The Church was dedicated to the Wisdom of God, the Logos, the second person of the Holy Trinity, its patronal feast taking place on 25 December, the commemoration of the Birth of the incarnation of the Logos in Christ. Although sometimes referred to as Sancta Sophia (as though it were named after Saint Sophia), sophia being the phonetic spelling in Latin of the Greek word for wisdom. Famous in particular for its massive dome, it is considered the epitome of Byzantine architecture and is said to have "changed the history of architecture." It remained the world's largest cathedral for nearly a thousand years, until Seville Cathedral was completed in 1520. The current building was originally constructed as a church between 532 and 537 on the orders of the Byzantine Emperor Justinian and was the third Church of the Holy Wisdom to occupy the site, the previous two having both been destroyed by rioters. It was designed by the Greek scientists Isidore of Miletus, a physicist, and Anthemius of Tralles, a mathematician.

The church contained a large collection of holy relics and featured, among other things, a 15-metre (49 ft) silver iconostasis. The focal point of the Eastern Orthodox Church for nearly one thousand years, the building witnessed the excommunication of Patriarch Michael I Cerularius on the part of Pope Leo IX in 1054, an act which is commonly considered the start of the Great Schism.

In 1453, Constantinople was conquered by the Ottoman Turks under Sultan Mehmed II, who ordered this main church of the Orthodox Christianity converted into a mosque. By this point, the Church had fallen into a state of disrepair. Nevertheless, the Christian cathedral made a strong impression on the new Ottoman rulers and they decided to convert it into a mosque. The bells, altar, iconostasis, and sacrificial vessels and other relics were removed and the mosaics depicting Jesus, his Mother Mary, Christian saints and angels were also removed or plastered over. Islamic features – such as the mihrab, minbar, and four minarets – were added. It remained a mosque until 1931 when it was closed to the public for four years. It was re-opened in 1935 as a museum by the Republic of Turkey.

From its initial conversion until the construction of the nearby larger Sultan Ahmed Mosque (Blue Mosque of Istanbul) in 1616, it was the principal mosque of Istanbul.
Hagia Sofia
Entrance to Hagia Sofia
The great dome
Frescoes in Hagia Sofia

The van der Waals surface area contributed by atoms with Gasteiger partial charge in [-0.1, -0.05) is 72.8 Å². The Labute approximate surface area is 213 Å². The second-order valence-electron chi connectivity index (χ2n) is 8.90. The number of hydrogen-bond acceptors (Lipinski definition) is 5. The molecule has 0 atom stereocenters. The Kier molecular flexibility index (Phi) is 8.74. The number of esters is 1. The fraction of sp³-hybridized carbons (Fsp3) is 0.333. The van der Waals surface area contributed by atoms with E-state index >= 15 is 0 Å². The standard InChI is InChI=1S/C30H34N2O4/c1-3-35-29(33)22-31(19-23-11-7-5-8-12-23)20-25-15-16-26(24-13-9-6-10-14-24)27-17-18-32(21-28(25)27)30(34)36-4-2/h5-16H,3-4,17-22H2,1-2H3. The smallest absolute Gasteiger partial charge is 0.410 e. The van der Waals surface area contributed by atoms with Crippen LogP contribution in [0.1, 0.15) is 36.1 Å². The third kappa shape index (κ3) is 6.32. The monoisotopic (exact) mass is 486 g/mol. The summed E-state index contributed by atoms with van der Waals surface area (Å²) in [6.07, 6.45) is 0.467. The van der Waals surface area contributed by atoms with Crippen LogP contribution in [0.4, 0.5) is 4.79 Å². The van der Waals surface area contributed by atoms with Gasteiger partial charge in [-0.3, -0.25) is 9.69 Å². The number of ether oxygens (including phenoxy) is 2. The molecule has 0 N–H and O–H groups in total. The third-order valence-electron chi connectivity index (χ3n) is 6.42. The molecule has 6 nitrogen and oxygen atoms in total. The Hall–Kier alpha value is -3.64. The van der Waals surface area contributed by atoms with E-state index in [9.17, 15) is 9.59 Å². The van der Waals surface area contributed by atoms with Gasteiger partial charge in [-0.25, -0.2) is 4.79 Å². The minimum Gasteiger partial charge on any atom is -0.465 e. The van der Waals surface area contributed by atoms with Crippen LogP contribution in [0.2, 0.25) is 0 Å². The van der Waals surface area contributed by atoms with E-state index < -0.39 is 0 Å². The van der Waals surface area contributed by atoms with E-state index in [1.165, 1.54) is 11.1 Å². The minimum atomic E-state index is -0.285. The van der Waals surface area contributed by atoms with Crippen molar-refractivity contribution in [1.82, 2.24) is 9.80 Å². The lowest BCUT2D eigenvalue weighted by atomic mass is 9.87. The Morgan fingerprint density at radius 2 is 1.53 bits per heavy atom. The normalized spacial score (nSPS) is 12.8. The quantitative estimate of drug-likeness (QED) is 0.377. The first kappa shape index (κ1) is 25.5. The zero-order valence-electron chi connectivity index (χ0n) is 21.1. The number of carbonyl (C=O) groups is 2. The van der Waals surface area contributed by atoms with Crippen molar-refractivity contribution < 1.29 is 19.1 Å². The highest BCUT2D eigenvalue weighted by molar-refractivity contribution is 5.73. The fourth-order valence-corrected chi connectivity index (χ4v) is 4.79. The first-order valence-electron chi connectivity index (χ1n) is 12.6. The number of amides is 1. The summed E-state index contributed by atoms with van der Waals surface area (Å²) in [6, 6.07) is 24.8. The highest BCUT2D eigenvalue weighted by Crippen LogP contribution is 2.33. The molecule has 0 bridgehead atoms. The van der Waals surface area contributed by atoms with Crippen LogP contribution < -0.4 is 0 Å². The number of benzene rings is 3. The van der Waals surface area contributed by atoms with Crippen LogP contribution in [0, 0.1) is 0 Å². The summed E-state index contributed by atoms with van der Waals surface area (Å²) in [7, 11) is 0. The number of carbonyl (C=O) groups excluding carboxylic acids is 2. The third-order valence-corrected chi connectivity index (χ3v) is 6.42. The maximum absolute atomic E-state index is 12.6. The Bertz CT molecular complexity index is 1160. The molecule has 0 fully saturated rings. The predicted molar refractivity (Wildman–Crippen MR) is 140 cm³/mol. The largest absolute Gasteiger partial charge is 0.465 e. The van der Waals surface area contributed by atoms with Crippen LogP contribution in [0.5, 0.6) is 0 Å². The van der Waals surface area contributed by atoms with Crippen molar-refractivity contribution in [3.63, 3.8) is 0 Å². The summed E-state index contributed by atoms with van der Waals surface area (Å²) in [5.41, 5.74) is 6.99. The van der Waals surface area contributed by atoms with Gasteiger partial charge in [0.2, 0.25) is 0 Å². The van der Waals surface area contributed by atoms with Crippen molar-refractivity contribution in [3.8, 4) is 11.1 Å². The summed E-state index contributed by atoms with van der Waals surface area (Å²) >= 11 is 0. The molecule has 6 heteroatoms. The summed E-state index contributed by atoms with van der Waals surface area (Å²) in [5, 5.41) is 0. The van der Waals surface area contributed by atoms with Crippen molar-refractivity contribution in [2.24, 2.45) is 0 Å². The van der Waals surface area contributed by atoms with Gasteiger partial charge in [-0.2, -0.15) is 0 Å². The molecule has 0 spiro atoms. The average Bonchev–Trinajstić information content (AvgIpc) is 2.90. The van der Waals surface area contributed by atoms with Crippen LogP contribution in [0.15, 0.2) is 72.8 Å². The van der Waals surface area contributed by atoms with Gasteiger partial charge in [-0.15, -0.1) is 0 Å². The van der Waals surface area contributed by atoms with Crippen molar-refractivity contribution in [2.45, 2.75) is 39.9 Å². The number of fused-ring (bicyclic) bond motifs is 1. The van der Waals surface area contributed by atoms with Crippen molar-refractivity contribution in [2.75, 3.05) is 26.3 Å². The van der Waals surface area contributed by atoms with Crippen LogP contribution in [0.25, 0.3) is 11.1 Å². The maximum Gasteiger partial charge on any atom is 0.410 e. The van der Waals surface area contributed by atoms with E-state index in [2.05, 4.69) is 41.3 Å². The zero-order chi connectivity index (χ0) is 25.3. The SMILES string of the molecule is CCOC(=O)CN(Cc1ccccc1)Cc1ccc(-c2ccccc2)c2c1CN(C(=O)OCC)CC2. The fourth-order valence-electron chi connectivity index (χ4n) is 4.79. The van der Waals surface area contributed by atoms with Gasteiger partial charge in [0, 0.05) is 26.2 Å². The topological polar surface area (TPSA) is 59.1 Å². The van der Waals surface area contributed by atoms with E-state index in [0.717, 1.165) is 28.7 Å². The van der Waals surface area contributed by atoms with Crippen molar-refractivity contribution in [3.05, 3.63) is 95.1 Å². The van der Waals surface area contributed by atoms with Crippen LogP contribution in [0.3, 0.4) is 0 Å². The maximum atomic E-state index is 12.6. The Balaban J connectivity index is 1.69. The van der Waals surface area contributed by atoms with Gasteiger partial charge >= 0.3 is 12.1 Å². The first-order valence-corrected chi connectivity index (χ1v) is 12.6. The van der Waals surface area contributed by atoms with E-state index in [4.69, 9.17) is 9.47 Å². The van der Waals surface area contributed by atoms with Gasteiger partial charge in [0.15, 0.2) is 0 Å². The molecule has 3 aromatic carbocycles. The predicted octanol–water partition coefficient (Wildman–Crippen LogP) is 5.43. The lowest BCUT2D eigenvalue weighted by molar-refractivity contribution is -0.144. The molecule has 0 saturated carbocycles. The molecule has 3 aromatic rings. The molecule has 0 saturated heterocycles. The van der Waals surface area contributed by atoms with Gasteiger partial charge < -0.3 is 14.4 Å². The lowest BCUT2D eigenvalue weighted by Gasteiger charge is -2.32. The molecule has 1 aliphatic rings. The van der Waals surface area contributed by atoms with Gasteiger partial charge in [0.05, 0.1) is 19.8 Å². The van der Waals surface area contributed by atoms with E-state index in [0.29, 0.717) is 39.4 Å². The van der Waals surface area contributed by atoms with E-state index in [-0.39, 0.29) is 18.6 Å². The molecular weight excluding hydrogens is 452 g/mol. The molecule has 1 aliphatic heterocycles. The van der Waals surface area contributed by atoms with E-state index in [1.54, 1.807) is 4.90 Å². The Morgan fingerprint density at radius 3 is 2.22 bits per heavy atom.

View from the upper storey of Hagia Sofia
Inside the Hagia Sofia
Street stalls near the cathedral
Turkish carpets are beautiful. This one is from East Anatolia, the eastern half of Turkey.

Here are some scenes around the Grand Bazaar.

Grand Bazaar built 1461
The whole Bazaar has many passages with tiny shops
Shops outside the Grand Bazaar
The Pudding Shop - Colleen introduced me to the phrase about "people have a pudding pocket" so they can eat dessert even when they are full.

View from the restaurant on top of our hotel

The Sultan Ahmed Mosque is a historic mosque in Istanbul. The mosque is popularly known as the Blue Mosque for the blue tiles adorning the walls of its interior.[2]

It was built from 1609 to 1616, during the rule of Ahmed I. Its Külliye contains a tomb of the founder, a madrasah and a hospice. The Sultan Ahmed Mosque is still popularly used as a mosque.
The Blue Mosque

This obelisk is from the Temple of Karnak in Egypt and is more than 4 500 years old
The base of the Obelisk
The Million Mile Marker
The Million Mile marker

The Basilica Cistern is the largest of several hundred ancient cisterns that lie beneath the city of Istanbul. The cistern, located 150 metres southwest of the Hagia Sophia on the historical peninsula of Sarayburnu, was built in the 6th century during the reign of Byzantine Emperor Justinian I.

This cathedral-size cistern is an underground chamber approximately 138 metres by 64.6 metres - about 9,800 square metres in area - capable of holding 80,000 cubic metres or 100 000 tonnes of water. The ceiling is supported by a forest of 336 marble columns, each 9 metres high, arranged in 12 rows of 28 columns each spaced 4.9 metres apart. The capitals of the columns are mainly Ionic and Corinthian styles, with the exception of a few Doric style with no engravings.
Inside the Basilica Cistern
Many different columns
This Medusa column is built upside down
As we left the Blue Mosque, we took this photo of the Hagia Sofia through the gate
Last view of Istanbul. This is the Bosphorus with its very busy shipping between the Sea of Marmara and the Black Sea

In the morning we visit the Grand Bazaar the travel across to the continent of Europe to travel down along the Sea of Marmara and then down to Gallipoli. Were are really looking forwarding to visiting Gallipoli and Lone Pine in the afternoon.

Posted by Kangatraveller 08:15 Comments (0)

(Entries 11 - 15 of 30) « Page 1 2 [3] 4 5 6 »